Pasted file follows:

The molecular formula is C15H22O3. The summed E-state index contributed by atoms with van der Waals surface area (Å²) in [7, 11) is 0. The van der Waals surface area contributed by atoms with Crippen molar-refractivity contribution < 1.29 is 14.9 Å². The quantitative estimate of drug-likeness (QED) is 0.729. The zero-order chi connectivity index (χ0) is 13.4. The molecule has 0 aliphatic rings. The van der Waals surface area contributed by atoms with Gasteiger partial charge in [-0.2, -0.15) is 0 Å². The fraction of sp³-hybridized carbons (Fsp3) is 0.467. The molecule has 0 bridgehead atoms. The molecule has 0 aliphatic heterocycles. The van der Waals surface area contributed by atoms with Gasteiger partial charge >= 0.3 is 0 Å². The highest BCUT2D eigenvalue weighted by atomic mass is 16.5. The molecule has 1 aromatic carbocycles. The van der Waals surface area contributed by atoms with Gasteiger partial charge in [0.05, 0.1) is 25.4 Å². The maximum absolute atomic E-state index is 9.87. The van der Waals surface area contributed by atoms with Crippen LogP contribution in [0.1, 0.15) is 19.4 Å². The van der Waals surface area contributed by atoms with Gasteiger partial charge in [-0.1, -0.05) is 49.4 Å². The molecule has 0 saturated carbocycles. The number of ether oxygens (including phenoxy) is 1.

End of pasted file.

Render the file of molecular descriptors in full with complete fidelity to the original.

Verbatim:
The molecular formula is C15H22O3. The summed E-state index contributed by atoms with van der Waals surface area (Å²) in [7, 11) is 0. The van der Waals surface area contributed by atoms with Crippen molar-refractivity contribution < 1.29 is 14.9 Å². The quantitative estimate of drug-likeness (QED) is 0.729. The zero-order chi connectivity index (χ0) is 13.4. The molecule has 0 aliphatic rings. The van der Waals surface area contributed by atoms with Gasteiger partial charge in [-0.2, -0.15) is 0 Å². The fraction of sp³-hybridized carbons (Fsp3) is 0.467. The molecule has 0 bridgehead atoms. The molecule has 0 aliphatic heterocycles. The van der Waals surface area contributed by atoms with Gasteiger partial charge >= 0.3 is 0 Å². The highest BCUT2D eigenvalue weighted by atomic mass is 16.5. The molecule has 1 aromatic carbocycles. The van der Waals surface area contributed by atoms with Gasteiger partial charge in [0.05, 0.1) is 25.4 Å². The maximum absolute atomic E-state index is 9.87. The van der Waals surface area contributed by atoms with Crippen LogP contribution in [0.1, 0.15) is 19.4 Å². The van der Waals surface area contributed by atoms with Gasteiger partial charge in [-0.1, -0.05) is 49.4 Å². The molecule has 0 saturated carbocycles. The number of ether oxygens (including phenoxy) is 1.